5 years, more or less, is the amount of time that elapsed between Bernard Reedy's dagger of a kickoff return Saturday night and a similar return by South Florida's Mike Jenkins in the Bearcats wild 2007 win over the Bulls. 61 games elapsed in between. 61 games that saw the Bearcats field a top notch special teams unit again and again. It all went to shambles Saturday, and at the worst possible time.
There are three key factors to Reedy's return, so lets start with the most obvious one, Reedy. Reedy came into the contest on a hot streak, the hottest streak you can have for a return man. In back to back contests Reedy had taken kicks to the house, a punt against Central Michigan, kick off against Eastern. He was as hot a return man as is humanly possible without spontaneous combustion.
Second, Pat O'Donnell had been manning the kickoff spot all season, and doing a marvelous job. He ranks in the top 10 nationally in yards per kickoff, and touch back percent. But he picked up a hamstring issue, and Butch Jones was not happy with his placement of kickoffs when, you know, they didn't fly 8 yards deep into the endzone. So there was a competition with O'Donnell and Miliano. Miliano won.
Third, the Bearcats decided to address the threat of Reedy with a directional kicking scheme. Butch Jones from Tuesday's presser.
Obviously the kickoff return is something that is inexcusable. We are working to get it corrected. We break up our special teams and we’ve run that scheme for over 20 years. And that’s the first time we’ve ever had a kick off using that scheme ran back on us. It is something that we take great pride in our special teams.
The scheme Butch speaks of is basically a coffin corner kick where you put the ball deep into the corner of the goalline and sideline and the return man must decide if he wants to risk the return, or make a call on whether the ball roll out of bounds. Best case scenario, the ball will be hit to land two yards from the sideline, five yards from the endzone, at which point the return man has no choice but to return the ball into the teeth of a coverage unit designed to trap him in the corner. This kickoff was obviously not the best case scenario, so what went wrong.
Every Down The Drive readers favorite phrase, lets take it frame by frame.
Not a great kickoff from Miliano, 9 yards short of the goal line, just outside the numbers. Not only that, but there isn't a lot of hang time on the kick. Notice that no Bearcat is within15 yards of Reedy, that gives Reedy more than enough time to scan the coverage for weaknesses.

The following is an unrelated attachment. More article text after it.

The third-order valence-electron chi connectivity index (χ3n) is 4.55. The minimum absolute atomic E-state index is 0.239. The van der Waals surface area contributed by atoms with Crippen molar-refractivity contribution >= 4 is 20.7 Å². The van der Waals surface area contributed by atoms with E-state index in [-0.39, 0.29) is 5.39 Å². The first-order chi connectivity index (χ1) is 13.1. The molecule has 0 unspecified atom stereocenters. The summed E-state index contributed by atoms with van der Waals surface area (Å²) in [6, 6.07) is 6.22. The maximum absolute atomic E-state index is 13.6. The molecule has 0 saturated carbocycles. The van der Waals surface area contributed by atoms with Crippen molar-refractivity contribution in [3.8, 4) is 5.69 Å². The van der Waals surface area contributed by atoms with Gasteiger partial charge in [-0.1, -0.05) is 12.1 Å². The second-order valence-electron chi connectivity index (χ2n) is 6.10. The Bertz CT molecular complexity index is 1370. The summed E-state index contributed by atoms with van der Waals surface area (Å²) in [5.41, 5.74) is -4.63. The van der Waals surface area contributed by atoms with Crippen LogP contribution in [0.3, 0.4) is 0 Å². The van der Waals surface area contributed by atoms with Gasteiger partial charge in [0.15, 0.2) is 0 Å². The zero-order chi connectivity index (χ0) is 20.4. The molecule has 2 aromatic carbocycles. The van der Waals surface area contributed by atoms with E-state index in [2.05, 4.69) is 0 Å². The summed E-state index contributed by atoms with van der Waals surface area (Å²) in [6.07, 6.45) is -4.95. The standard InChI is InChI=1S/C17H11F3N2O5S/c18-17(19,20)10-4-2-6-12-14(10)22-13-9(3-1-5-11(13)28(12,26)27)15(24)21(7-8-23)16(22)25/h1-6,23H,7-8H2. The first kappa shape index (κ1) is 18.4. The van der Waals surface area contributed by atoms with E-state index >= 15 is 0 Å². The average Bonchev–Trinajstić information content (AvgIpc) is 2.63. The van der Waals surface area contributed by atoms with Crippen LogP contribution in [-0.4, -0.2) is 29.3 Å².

This is the block in the back that wound up not being a block in the back. It is impossible to tell if the Toledo player actually connects with Malcom Murray. Beleive me, I've watched the clip 20 times, its inconclusive at best. The UT player clearly intended to block him in the back, I just don't know that he did. As for Reedy, he's running to daylight.
This frame illustrates the risk with directional kicking on a kickoff. Its great if you can contain the return man in the corner. But if he breaks contain it gets really dicey, really quickly. Five Bearcats have wound up overrunning the play, and are in no position to make a difference.
I see a hole, Reedy sees a hole.
Hole. Corry Mason (I think, its hard to tell with the low quality video) is in the way, sort of, but he is not squared up, trying to break down on the run. Oh and tackle the most elusive guy on the field.
Mason dives and misses, Reedy is at full speed, has blockers, open space and no Bearcat is really in position to make a play. Its OK to swear.
and whiffs. Jeremy Graves hasn't a hope in hell of catching Reedy.
Little man flexin...
This is why special teams are special. This breakdown can't be pinned on anyone in particular. Everyone on the kickoff team played their part. Miliano kicked a poor ball, 6 guys overran the play, Malcom Murray kinda, sorta, maybe got blocked in the back with no flag, and lastly Bernard Reedy made guys look silly in space.
Kickoff coverage is a complex system, and with complexity comes the potential for compounding errors. Three four small errors led to one big blunder. In and of themselves neither of those four mistakes would result in a kickoff return for a touchdown. Have all four of them at once and a TD becomes preordained. That being said, Reedy can't return a ball that lands 9 yards deep in the endzone.